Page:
The factors that generated the uprisings -- the young bulge, literacy, and the tools of technology -- have spawned diverse ways of thinking among younger Islamists, too. Ibrahim Houdaiby's grandfather and great-grandfather were both supreme leaders of the Muslim Brotherhood. He became its best-known blogger in 2005. But Ibrahim also advocated pragmatism, internal democracy, less secrecy, religious tolerance, and women's rights.
"I had lots of debates with my grandfather," he told me. "One was over which comes first: freedom or sharia. My grandfather said sharia leads to freedom. My argument came from the Quran, which says, 'Let there be no compulsion in religion.' I said freedom comes first." Ibrahim eventually resigned from the Brotherhood over practical political differences.
The wild cards at the far end of the spectrum are the Salafis, ultraconservative radicals inspired by Saudi Arabia's puritan Wahhabi sect. They are often a hybrid. In Egypt, the Islamic Group started to renounce violence in the late 1990s as part of a deal with the government to release its imprisoned members. Some have even crusaded against jihadi tactics they once endorsed. Their willingness to share power, however, is not convincing because of rigid positions on everything from Islamic law and women to Israel.
Abboud al-Zomor, for example, provided the bullets to kill Egyptian President Anwar Sadat in 1981. Imprisoned for three decades, he was released after Mubarak's ouster. "There is no longer any need for me to use violence against those who gave us our freedom and allowed us to be part of political life," he told the New York Times this year. But Zomor's goal of creating a strict religious state has not changed -- and it does not inspire confidence about the movement's ability to compromise.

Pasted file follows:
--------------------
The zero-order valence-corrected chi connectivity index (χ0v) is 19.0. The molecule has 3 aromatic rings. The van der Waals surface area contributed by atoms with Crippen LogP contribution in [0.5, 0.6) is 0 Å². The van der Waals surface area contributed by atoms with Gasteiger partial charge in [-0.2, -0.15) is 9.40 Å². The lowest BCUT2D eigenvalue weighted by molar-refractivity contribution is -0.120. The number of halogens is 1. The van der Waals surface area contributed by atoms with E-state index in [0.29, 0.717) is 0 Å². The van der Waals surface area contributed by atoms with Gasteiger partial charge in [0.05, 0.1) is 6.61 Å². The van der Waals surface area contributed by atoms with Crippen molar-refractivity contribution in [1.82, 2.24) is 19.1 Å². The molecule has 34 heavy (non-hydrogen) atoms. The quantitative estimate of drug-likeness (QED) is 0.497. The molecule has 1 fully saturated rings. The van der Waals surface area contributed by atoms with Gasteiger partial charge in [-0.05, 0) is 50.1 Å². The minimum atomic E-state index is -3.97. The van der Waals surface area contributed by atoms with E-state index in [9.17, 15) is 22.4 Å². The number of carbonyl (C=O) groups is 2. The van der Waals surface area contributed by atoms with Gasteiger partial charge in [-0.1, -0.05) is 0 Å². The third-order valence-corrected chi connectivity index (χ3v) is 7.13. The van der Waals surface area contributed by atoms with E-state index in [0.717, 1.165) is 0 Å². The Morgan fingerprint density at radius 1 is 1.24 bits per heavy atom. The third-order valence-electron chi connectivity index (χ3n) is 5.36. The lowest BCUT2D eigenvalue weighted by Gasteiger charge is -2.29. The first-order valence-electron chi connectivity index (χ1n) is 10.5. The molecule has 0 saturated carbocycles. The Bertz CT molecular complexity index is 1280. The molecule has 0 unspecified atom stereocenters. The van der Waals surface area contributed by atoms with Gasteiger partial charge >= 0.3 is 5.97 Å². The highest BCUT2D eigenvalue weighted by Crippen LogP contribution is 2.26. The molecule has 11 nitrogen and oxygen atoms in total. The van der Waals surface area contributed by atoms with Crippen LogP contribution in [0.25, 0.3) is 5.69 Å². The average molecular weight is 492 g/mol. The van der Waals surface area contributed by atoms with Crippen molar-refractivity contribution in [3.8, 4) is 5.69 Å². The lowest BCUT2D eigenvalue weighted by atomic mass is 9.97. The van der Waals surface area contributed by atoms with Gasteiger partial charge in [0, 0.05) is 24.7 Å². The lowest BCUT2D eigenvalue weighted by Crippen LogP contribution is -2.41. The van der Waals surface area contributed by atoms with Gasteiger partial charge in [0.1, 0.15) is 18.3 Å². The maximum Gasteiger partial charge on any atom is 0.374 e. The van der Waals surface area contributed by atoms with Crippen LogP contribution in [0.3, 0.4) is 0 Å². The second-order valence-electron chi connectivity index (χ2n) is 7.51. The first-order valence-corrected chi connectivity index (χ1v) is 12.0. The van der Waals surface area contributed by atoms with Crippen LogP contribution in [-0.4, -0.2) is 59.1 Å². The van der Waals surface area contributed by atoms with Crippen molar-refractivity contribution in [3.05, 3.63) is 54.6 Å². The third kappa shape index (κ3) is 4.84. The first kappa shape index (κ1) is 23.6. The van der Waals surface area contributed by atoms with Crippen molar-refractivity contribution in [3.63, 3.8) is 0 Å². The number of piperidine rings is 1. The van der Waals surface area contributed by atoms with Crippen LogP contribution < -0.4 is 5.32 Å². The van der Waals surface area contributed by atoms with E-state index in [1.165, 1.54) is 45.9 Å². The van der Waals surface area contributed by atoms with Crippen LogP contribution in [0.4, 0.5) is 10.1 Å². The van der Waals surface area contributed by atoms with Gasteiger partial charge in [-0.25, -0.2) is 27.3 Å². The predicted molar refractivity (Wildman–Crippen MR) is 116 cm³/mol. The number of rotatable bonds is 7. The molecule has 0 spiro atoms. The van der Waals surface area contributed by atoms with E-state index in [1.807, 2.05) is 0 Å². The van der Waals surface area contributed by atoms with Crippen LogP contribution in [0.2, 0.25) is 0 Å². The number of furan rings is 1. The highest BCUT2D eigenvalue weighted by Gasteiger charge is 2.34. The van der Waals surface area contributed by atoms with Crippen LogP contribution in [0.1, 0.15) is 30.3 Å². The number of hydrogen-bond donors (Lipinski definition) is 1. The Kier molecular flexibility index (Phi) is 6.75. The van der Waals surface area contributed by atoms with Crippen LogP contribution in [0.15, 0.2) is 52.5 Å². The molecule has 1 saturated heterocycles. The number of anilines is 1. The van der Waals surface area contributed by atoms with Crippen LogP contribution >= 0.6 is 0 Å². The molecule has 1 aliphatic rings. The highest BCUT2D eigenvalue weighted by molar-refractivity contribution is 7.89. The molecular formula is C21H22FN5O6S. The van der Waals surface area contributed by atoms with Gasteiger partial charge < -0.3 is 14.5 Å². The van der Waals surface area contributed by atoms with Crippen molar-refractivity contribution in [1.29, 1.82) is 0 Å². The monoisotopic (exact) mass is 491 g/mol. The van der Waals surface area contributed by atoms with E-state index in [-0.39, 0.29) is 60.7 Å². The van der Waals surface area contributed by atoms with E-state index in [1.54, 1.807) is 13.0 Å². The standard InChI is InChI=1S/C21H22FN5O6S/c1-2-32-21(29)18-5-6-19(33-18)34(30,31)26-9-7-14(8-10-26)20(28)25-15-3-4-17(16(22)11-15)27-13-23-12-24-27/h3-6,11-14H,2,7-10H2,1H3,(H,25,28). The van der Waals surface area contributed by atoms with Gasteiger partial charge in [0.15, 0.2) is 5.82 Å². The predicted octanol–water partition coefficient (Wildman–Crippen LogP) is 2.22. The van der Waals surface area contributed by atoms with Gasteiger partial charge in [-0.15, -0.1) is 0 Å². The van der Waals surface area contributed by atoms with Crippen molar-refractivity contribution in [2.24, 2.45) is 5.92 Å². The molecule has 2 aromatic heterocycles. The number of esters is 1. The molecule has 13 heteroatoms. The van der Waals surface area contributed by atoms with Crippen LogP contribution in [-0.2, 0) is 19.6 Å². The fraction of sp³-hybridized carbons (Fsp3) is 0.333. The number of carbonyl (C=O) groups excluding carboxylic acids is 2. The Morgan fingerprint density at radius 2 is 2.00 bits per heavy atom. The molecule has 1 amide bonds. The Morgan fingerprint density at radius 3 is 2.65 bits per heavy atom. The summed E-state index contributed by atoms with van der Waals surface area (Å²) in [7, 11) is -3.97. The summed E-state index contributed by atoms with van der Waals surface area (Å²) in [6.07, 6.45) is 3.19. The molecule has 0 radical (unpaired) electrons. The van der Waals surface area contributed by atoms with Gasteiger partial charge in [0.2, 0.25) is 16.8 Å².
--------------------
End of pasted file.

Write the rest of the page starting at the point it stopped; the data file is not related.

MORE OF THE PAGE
The new spectrum reflects the key bottom line: Over the next decade, the most dynamic debate will be among the diverse Islamists, not between Islamist and secular parties. These political tensions will play out as they vie to define Islam's role in new constitutions -- and then implement it in daily life.
These trends should not come as a surprise: Many Muslims share conservative values even as they push for freedoms. The right to human dignity, Muslims believe, is God-given -- a view shared by Thomas Jefferson and engraved on the walls of his memorial. The values of their religion are a starting point for all other aspects of life.
"Without Islam, we will not have any real progress," reflected Diaa Rashwan, an expert on political Islam at Cairo's Al-Ahram Center for Political and Strategic Studies. "When Western countries built their own progress, they didn't go out of their epistemological or cultural history. Japan is still living in the culture of the samurai, but in a modern way. The Chinese are still living the traditions created by Confucianism."
"So why," he mused, "do we have to go out of our history?"